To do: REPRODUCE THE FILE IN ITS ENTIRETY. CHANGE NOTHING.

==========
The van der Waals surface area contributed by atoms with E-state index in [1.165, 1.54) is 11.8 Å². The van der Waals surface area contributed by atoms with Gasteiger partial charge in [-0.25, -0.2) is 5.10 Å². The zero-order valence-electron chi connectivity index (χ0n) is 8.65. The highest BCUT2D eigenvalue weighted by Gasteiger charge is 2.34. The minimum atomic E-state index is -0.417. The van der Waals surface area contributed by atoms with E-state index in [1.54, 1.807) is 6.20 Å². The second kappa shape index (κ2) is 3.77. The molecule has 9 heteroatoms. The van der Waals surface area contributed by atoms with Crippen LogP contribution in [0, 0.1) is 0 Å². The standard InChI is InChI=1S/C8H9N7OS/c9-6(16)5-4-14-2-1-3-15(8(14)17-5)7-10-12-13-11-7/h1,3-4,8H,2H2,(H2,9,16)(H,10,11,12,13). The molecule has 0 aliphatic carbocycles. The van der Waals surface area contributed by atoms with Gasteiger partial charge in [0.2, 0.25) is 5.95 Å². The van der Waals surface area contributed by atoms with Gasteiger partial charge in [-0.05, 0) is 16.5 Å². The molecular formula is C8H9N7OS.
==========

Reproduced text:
The van der Waals surface area contributed by atoms with E-state index in [1.165, 1.54) is 11.8 Å². The van der Waals surface area contributed by atoms with Gasteiger partial charge in [-0.25, -0.2) is 5.10 Å². The zero-order valence-electron chi connectivity index (χ0n) is 8.65. The highest BCUT2D eigenvalue weighted by Gasteiger charge is 2.34. The minimum atomic E-state index is -0.417. The van der Waals surface area contributed by atoms with E-state index in [1.54, 1.807) is 6.20 Å². The second kappa shape index (κ2) is 3.77. The molecule has 9 heteroatoms. The van der Waals surface area contributed by atoms with Crippen LogP contribution in [0, 0.1) is 0 Å². The standard InChI is InChI=1S/C8H9N7OS/c9-6(16)5-4-14-2-1-3-15(8(14)17-5)7-10-12-13-11-7/h1,3-4,8H,2H2,(H2,9,16)(H,10,11,12,13). The molecule has 0 aliphatic carbocycles. The van der Waals surface area contributed by atoms with Gasteiger partial charge in [0.2, 0.25) is 5.95 Å². The van der Waals surface area contributed by atoms with Gasteiger partial charge in [-0.05, 0) is 16.5 Å². The molecular formula is C8H9N7OS.